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Iranian Journal of Medical Education 2002, 2 - : 33-34 Back to browse issues page
Medical education and autonomy in teaching hospitals
Abdollah Karimi , Alireza Nateghian
Abstract:   (20195 Views)
Introduction. Despite the implementation of hospital autonomy in many developed (France, Denmark) and developing countries(Ghana, Zimbabwe, Kenya and Indonesia) since the early 1980s , relatively little research has been directed towards evaluating the experiences of these hospitals .Efficiency, equity, accountability and quality of care can be considered as four main evaluative criteria in assessing hospital autonomy while achieving these goals are not easy for autonomous public sector hospitals ,it is even more difficult to obtain for teaching ones. Methods. We present the views obtained by two separate studies 1- Hospital autonomy experiences in other countries 2- Interview with Deans and faculty members of medical schools in our country during 2001. Hospital autonomy in teaching hospitals in Ghana and Zimbabwe have been evaluated by a group of investigators of Harvard University and published in 1997. These studies have addressed the four pre-mentioned goals and evaluated the role of governments, General and financial managing systems and human resource managing systems .The research methodology employed in undertaking the studies included data collection and analysis direct observation by the study teams and field trials. Results. These case-studies suggest that success with autonomy in public sector hospitals and specially teaching hospitals in developing countries have been limited. Having not a clearly defined mission, inefficient decision making and management system insufficient motivation for changes in view and performances of personnel under-optimal level of bed occupancy rates were the main negative results of such management system. Even planning and budgeting processes have not changed much and governmental allocations have increased every year. Interviews with Deans and faculty members throughout the Islamic Republic of Iran have also revealed much more negative impacts of autonomization in teaching hospitals as follows: Medical education should not be considered as a way for making profit, so it is intrinsically in contrary with autonomization. It has reduced the contribution of Medical schools in management of teaching hospitals Faculty members are involved mainly in therapeutic and profit –making tasks and this has led to untoward effects on education quality and Medical ethics. It has adversely affected the spectrum of diseases (admitted in teaching hospitals) and limitation in educational facilities. Conclusion. Goals of autonomy in teaching hospitals of studied countries have not been achieved and there is a general consensus regarding the exclusion of teaching hospitals from autonomization, otherwise some sort of subsidies should be allocated for educational expenses in these hospitals.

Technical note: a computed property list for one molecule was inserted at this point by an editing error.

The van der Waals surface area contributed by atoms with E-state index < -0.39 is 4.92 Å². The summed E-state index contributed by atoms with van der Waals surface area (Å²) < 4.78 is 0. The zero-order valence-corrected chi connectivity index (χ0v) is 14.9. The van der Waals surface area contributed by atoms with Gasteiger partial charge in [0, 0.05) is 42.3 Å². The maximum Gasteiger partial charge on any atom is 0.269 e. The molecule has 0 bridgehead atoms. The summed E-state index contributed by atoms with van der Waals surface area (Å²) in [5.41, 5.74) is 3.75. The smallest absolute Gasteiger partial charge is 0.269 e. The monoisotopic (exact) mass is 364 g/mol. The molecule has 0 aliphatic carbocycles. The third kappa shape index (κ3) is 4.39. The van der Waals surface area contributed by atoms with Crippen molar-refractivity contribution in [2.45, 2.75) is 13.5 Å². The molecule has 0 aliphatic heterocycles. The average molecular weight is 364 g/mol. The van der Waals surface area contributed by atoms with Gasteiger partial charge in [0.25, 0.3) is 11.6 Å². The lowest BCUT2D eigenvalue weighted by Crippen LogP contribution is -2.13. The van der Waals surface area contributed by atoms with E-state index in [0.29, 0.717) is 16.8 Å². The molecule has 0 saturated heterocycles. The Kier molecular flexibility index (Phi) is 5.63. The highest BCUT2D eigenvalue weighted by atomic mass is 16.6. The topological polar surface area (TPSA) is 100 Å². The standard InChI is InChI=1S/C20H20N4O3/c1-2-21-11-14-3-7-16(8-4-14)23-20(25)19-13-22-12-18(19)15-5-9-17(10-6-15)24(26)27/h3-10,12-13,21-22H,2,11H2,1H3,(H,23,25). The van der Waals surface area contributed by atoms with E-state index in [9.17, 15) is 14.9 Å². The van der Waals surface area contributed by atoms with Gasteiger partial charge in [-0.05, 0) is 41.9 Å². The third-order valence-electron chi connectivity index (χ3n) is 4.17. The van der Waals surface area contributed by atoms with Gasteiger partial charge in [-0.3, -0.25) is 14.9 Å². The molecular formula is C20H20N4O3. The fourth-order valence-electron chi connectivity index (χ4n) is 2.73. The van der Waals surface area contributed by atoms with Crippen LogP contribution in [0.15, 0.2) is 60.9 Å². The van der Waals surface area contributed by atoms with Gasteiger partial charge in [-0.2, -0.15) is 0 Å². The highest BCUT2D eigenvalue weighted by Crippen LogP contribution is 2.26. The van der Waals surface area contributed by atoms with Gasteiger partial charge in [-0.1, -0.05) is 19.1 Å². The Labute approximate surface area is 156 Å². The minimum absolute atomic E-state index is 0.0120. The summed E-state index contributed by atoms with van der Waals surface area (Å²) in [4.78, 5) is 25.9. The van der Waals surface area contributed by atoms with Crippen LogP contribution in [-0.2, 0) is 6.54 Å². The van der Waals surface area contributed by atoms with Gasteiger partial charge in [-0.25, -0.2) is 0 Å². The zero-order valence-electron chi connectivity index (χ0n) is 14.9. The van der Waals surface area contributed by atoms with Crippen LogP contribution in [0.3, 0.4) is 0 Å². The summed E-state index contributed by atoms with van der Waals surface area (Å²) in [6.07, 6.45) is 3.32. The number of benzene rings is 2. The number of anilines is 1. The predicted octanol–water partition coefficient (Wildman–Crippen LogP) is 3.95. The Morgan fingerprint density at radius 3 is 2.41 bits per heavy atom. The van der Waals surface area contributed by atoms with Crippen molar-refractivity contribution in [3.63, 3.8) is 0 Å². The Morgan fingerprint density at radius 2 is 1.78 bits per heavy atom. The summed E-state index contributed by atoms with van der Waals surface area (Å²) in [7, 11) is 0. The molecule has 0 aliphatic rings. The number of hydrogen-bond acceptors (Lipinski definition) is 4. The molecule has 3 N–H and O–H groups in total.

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Type of Study: Original research article |
Received: 2007/05/27 | Published: 2002/06/15
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Karimi A, Nateghian A. Medical education and autonomy in teaching hospitals. Iranian Journal of Medical Education. 2002; 2 :33-34
URL: http://ijme.mui.ac.ir/article-1-512-en.html

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